More adventures of a bully

Yesterday I posted about union leader Chuck Jones’s fact-checking of Trump’s claims about the Carrier jobs. From Danielle Paquette in the Washington Post two days ago:

Jones, president of the United Steelworkers 1999, which represents Carrier employees, felt optimistic when Trump announced last week that he’d reached a deal with the factory’s parent company, United Technologies, to preserve 1,100 of the Indianapolis jobs — until the union leader heard from Carrier that only 730 of the production jobs would stay and 550 of his members would lose their livelihoods, after all.

At the Dec. 1 meeting, where Trump was supposed to lay out the details, Jones hoped he would explain himself.

“But he got up there,” Jones said Tuesday, “and, for whatever reason, lied his ass off.”

Late last night Paquette reported a follow-up – another Trump on Twitter story:

Chuck Jones, who is President of United Steelworkers 1999, has done a terrible job representing workers. No wonder companies flee country!

If United Steelworkers 1999 was any good, they would have kept those jobs in Indiana. Spend more time working-less time talking. Reduce dues

It’s fascinating, in a disquieting way, that the massive power imbalance doesn’t inhibit him.

Jones, a union leader in Indianapolis, represents the Carrier workers whose jobs Donald Trump has pledged to save. He said the sudden attention from the country’s next leader didn’t feel real.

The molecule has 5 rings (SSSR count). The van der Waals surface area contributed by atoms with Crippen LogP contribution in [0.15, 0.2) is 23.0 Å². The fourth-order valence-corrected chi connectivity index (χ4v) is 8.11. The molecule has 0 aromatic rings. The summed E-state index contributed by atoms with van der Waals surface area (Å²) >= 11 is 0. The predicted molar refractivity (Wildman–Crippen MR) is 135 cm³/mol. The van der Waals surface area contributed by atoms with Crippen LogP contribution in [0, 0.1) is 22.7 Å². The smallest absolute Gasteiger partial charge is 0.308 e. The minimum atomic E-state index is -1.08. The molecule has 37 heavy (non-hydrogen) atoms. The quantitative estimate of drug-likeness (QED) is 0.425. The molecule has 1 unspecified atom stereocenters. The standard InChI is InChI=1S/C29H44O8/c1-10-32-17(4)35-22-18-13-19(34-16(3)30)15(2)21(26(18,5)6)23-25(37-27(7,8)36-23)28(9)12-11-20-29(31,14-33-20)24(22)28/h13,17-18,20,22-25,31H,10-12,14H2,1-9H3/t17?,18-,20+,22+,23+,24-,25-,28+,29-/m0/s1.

“My first thought was, ‘Well, that’s not very nice,’ ” he told The Washington Post on Wednesday night. “Then, ‘Well, I might not sleep much tonight.’ “

Jones, president of the United Steelworkers Local 1999, told The Post on Tuesday that he believed Trump had lied to the Carrier workers last week when he visited the Indianapolis plant. On a makeshift stage in a conference room, Trump had applauded United Technologies, Carrier’s parent company, for cutting a deal with him and agreeing to keep 1,100 jobs that were slated to move to Mexico in America’s heartland.

Jones said Trump got that figure wrong.

Carrier, he said, had agreed to preserve 800 production jobs in Indiana. (Carrier confirmed that number.) The union leader said Trump appeared to be taking credit for rescuing 350 engineering positions that were never scheduled to leave. Five hundred fifty of his members, he said, were still losing their jobs. And the company was still collecting millions of dollars in tax breaks.

And Trump finds it urgent to attack Jones on Twitter.

Half an hour after Trump tweeted about Jones on Wednesday, the union leader’s phone began to ring and kept ringing, he said. One voice asked: What kind of car do you drive? Another said: We’re coming for you.

He wasn’t sure how these people found his number.

“Nothing that says they’re gonna kill me, but, you know, you better keep your eye on your kids,” Jones said later on MSNBC. “We know what car you drive. Things along those lines.”

“I’ve been doing this job for 30 years, and I’ve heard everything from people who want to burn my house down or shoot me,” he added. “So I take it with a grain of salt and I don’t put a lot of faith in that, and I’m not concerned about it and I’m not getting anybody involved. I can deal with people that make stupid statements and move on.”

Brett Voorhies, president of the Indiana State AFL-CIO, called Jones after Trump’s tweet caught his eye. Jones, he said, had just left his office in Indianapolis, where he manages the needs of about 3,000 union members.

“This guy makes pennies for what he does,” Voorhies said. “What he has to put up with is just crazy. Now he’s just got the president-elect smearing him on Twitter.”

I dislike Donald Trump. I think he’s a very bad man.

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